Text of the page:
Indigenous Women Discuss Their Cultures


Jacob Meyer

Women from the Houma and Lakota nations share their knowledge of how their communities have been treated by the U.S. Government both historically and currently at the Perspectives of Indigenous Women panel. The panel was held by Students Against Sexual Assault and the Women’s Resource Center and funded by the Diversity and Inclusion Committee. Photo credit: Jacob Meyer

Emma Gilheany

Loyola students had a chance to be enlightened with stories from different cultures in the comfort of the St. Charles room.

Perspectives of Indigenous Women was a panel held on April 30 in the St. Charles Room of the Danna Center. The event included five Native American women who discussed a variety of the problems and hardships of indigenous communities and women of Southeast Louisiana.

The panel included Houma Tribe archivist Jessica Parfait, environmentalist and activist Cherri Foytlin, secretary to the chief of the United Houma Nation Bette Billiot, tribal councilwoman Lora Ann Chaisson, and activist Anne White Hat. The panelists discussed a variety of issues including land loss, environmental issues and domestic violence.

Perspectives of Indigenous Women was held by Students Against Sexual Assault and the Women’s Resource Center, and it was funded by the Diversity and Inclusion Committee. The event was organized by sociology senior Sequoya La Joy, who serves as the president of Students Against Sexual Assault.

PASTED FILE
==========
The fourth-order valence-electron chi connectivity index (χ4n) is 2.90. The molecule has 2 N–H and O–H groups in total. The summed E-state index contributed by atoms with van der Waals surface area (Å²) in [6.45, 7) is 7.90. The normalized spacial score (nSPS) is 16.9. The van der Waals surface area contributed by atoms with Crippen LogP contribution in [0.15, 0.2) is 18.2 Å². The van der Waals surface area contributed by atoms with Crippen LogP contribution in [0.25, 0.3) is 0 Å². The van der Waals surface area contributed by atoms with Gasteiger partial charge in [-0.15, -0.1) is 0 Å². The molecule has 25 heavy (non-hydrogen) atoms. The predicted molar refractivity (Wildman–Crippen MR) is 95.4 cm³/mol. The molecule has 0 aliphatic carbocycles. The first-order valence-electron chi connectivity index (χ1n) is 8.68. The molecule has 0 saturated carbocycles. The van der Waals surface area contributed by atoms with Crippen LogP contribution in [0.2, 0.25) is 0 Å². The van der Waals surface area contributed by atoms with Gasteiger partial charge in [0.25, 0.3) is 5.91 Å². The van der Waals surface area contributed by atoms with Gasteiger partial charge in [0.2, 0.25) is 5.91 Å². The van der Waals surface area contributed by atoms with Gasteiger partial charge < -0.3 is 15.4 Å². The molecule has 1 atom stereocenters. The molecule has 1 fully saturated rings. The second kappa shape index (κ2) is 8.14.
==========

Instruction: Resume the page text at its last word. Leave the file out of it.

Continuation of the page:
“Indigenous women . . . are so often left out, glossed over, erased, and ignored,” la Joy said. “This event is literally and figuratively designed to give a voice to those indigenous women and provide a platform for them to talk about the issues facing their communities and all of Louisiana.”

One of the first issues discussed by the panelists was the effect of the oil and gas industry in Native American communities.

“This industry has been destroying our people and our lands,” said White Hat.

Land loss, as well as federal recognition, was discussed by the panelists. Billiot, Parfait and Chaisson are all a part of the United Houma Nation tribe in Louisiana and they discussed their struggles receiving federal recognition as a tribe. The tribe is state-recognized but not federally recognized, Parfait said. Because of this, the tribe is limited in many aspects, such as not having many scholarship opportunities for their students, according to Parfait.

Many of the women were passionate about environmental issues such as coastal erosion. White Hat stressed that we cannot continue to be dependent on the oil and gas industry.

“We have to turn that battle and that struggle into protecting Mother Earth,” White Hat said. “We have to change our mindsets.”

Later in the panel, domestic violence within Native American communities was discussed. According to sociology junior and Students Against Sexual Assault president Gabby Rodriguez, indigenous women have some of the highest rates of sexual assault. Native Americans also have the highest rate of domestic violence in the U.S., according to Chaisson.

“It’s a prevalent problem, and it’s one that’s very difficult to deal with,” said Parfait.

Parfait runs the Stop Domestic Violence program for the Houma tribe. When asked whether she was hopeful about issues of domestic violence within Native American communities being addressed through the #MeToo movement, Parfait said, “I’m hopeful, but to be honest, I’m not optimistic solely because I have seen these types of movements just ignore black and brown people before.”

Rodriguez further stressed the significance of being inclusive.

“It’s important to us that we are intersectional and including women across the United States, as well as giving them the voice and the opportunity to talk about it,” Rodriguez said.